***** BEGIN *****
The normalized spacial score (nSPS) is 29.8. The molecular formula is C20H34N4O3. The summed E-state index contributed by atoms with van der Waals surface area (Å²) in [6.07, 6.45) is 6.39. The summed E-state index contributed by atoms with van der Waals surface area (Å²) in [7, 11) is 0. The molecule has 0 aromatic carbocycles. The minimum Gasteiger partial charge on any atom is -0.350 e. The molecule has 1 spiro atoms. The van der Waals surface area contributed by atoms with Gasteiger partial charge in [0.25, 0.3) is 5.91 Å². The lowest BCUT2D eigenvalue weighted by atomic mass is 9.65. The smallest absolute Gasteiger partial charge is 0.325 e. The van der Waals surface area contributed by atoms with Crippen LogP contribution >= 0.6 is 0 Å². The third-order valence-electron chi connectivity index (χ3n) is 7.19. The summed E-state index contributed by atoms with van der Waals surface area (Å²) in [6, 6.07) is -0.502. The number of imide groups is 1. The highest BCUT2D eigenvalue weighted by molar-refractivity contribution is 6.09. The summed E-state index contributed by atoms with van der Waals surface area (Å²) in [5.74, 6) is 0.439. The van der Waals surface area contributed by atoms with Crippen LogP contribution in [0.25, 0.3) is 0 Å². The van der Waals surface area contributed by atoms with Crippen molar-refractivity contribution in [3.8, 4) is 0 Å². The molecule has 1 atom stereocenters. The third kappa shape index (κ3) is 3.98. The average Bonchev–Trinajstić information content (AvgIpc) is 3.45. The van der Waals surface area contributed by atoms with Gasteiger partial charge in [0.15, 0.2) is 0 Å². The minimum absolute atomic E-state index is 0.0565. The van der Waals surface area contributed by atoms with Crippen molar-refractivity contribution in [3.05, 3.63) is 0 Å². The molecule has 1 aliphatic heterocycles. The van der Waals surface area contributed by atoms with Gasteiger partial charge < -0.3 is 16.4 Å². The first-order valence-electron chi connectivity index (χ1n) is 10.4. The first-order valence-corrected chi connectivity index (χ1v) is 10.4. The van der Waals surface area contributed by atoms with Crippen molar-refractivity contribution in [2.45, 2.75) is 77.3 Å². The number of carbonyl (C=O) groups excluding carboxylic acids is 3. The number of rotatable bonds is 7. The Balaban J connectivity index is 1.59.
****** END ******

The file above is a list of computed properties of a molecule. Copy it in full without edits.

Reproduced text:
The normalized spacial score (nSPS) is 29.8. The molecular formula is C20H34N4O3. The summed E-state index contributed by atoms with van der Waals surface area (Å²) in [6.07, 6.45) is 6.39. The summed E-state index contributed by atoms with van der Waals surface area (Å²) in [7, 11) is 0. The molecule has 0 aromatic carbocycles. The minimum Gasteiger partial charge on any atom is -0.350 e. The molecule has 1 spiro atoms. The van der Waals surface area contributed by atoms with Gasteiger partial charge in [0.25, 0.3) is 5.91 Å². The lowest BCUT2D eigenvalue weighted by atomic mass is 9.65. The smallest absolute Gasteiger partial charge is 0.325 e. The van der Waals surface area contributed by atoms with Crippen LogP contribution >= 0.6 is 0 Å². The third-order valence-electron chi connectivity index (χ3n) is 7.19. The summed E-state index contributed by atoms with van der Waals surface area (Å²) in [6, 6.07) is -0.502. The number of imide groups is 1. The highest BCUT2D eigenvalue weighted by molar-refractivity contribution is 6.09. The summed E-state index contributed by atoms with van der Waals surface area (Å²) in [5.74, 6) is 0.439. The van der Waals surface area contributed by atoms with Crippen LogP contribution in [0.25, 0.3) is 0 Å². The van der Waals surface area contributed by atoms with Crippen molar-refractivity contribution in [3.8, 4) is 0 Å². The molecule has 1 atom stereocenters. The third kappa shape index (κ3) is 3.98. The average Bonchev–Trinajstić information content (AvgIpc) is 3.45. The van der Waals surface area contributed by atoms with Gasteiger partial charge in [0.15, 0.2) is 0 Å². The minimum absolute atomic E-state index is 0.0565. The van der Waals surface area contributed by atoms with Crippen molar-refractivity contribution in [3.05, 3.63) is 0 Å². The molecule has 1 aliphatic heterocycles. The van der Waals surface area contributed by atoms with Gasteiger partial charge < -0.3 is 16.4 Å². The first-order valence-electron chi connectivity index (χ1n) is 10.4. The first-order valence-corrected chi connectivity index (χ1v) is 10.4. The van der Waals surface area contributed by atoms with Crippen molar-refractivity contribution in [2.45, 2.75) is 77.3 Å². The number of carbonyl (C=O) groups excluding carboxylic acids is 3. The number of rotatable bonds is 7. The Balaban J connectivity index is 1.59.